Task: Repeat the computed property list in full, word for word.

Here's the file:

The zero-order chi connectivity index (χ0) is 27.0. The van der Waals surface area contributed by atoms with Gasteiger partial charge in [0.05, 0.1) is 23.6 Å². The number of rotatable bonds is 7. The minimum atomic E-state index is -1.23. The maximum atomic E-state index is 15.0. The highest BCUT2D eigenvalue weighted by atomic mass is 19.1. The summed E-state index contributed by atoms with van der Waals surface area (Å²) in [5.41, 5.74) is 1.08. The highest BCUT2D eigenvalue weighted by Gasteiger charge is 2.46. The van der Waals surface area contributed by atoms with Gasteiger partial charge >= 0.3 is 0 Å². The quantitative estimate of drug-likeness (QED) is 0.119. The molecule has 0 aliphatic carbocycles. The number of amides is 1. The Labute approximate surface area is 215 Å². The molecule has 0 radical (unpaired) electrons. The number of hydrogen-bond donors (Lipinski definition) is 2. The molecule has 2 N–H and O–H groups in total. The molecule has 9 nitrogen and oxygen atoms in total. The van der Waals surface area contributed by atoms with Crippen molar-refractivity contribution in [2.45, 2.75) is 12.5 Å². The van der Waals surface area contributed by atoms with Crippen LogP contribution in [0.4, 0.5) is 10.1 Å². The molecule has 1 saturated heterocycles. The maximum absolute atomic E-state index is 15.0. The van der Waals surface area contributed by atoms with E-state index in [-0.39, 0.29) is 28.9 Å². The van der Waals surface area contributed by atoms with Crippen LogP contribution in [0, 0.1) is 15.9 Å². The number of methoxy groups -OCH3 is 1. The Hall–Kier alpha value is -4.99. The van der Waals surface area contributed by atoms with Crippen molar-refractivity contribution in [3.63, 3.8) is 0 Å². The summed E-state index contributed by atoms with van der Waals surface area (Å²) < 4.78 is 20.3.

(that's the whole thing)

The zero-order chi connectivity index (χ0) is 27.0. The van der Waals surface area contributed by atoms with Gasteiger partial charge in [0.05, 0.1) is 23.6 Å². The number of rotatable bonds is 7. The minimum atomic E-state index is -1.23. The maximum atomic E-state index is 15.0. The highest BCUT2D eigenvalue weighted by atomic mass is 19.1. The summed E-state index contributed by atoms with van der Waals surface area (Å²) in [5.41, 5.74) is 1.08. The highest BCUT2D eigenvalue weighted by Gasteiger charge is 2.46. The van der Waals surface area contributed by atoms with Gasteiger partial charge >= 0.3 is 0 Å². The quantitative estimate of drug-likeness (QED) is 0.119. The molecule has 0 aliphatic carbocycles. The number of amides is 1. The Labute approximate surface area is 215 Å². The molecule has 0 radical (unpaired) electrons. The number of hydrogen-bond donors (Lipinski definition) is 2. The molecule has 2 N–H and O–H groups in total. The molecule has 9 nitrogen and oxygen atoms in total. The van der Waals surface area contributed by atoms with Crippen molar-refractivity contribution in [2.45, 2.75) is 12.5 Å². The van der Waals surface area contributed by atoms with Crippen LogP contribution in [0.4, 0.5) is 10.1 Å². The molecule has 1 saturated heterocycles. The maximum absolute atomic E-state index is 15.0. The van der Waals surface area contributed by atoms with E-state index in [-0.39, 0.29) is 28.9 Å². The van der Waals surface area contributed by atoms with Crippen LogP contribution in [0, 0.1) is 15.9 Å². The number of methoxy groups -OCH3 is 1. The Hall–Kier alpha value is -4.99. The van der Waals surface area contributed by atoms with Crippen molar-refractivity contribution in [3.63, 3.8) is 0 Å². The summed E-state index contributed by atoms with van der Waals surface area (Å²) < 4.78 is 20.3.